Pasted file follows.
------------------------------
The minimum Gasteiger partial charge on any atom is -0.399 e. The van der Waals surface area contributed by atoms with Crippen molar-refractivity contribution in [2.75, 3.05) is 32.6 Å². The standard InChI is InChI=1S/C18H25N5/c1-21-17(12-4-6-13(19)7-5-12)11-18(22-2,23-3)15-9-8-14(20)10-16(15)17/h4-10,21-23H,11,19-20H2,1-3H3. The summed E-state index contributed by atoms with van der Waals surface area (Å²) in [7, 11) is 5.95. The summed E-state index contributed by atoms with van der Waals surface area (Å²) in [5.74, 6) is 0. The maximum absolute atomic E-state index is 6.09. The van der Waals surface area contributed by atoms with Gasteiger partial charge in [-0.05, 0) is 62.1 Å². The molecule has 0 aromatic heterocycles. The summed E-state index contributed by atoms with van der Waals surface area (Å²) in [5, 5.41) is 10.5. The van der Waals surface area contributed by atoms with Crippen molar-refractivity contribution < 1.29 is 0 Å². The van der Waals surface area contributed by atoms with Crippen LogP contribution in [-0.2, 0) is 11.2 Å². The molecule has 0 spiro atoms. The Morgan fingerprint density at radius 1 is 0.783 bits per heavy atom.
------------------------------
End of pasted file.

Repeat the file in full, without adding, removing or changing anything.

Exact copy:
The minimum Gasteiger partial charge on any atom is -0.399 e. The van der Waals surface area contributed by atoms with Crippen molar-refractivity contribution in [2.75, 3.05) is 32.6 Å². The standard InChI is InChI=1S/C18H25N5/c1-21-17(12-4-6-13(19)7-5-12)11-18(22-2,23-3)15-9-8-14(20)10-16(15)17/h4-10,21-23H,11,19-20H2,1-3H3. The summed E-state index contributed by atoms with van der Waals surface area (Å²) in [7, 11) is 5.95. The summed E-state index contributed by atoms with van der Waals surface area (Å²) in [5.74, 6) is 0. The maximum absolute atomic E-state index is 6.09. The van der Waals surface area contributed by atoms with Gasteiger partial charge in [-0.05, 0) is 62.1 Å². The molecule has 0 aromatic heterocycles. The summed E-state index contributed by atoms with van der Waals surface area (Å²) in [5, 5.41) is 10.5. The van der Waals surface area contributed by atoms with Crippen molar-refractivity contribution < 1.29 is 0 Å². The van der Waals surface area contributed by atoms with Crippen LogP contribution in [-0.2, 0) is 11.2 Å². The molecule has 0 spiro atoms. The Morgan fingerprint density at radius 1 is 0.783 bits per heavy atom.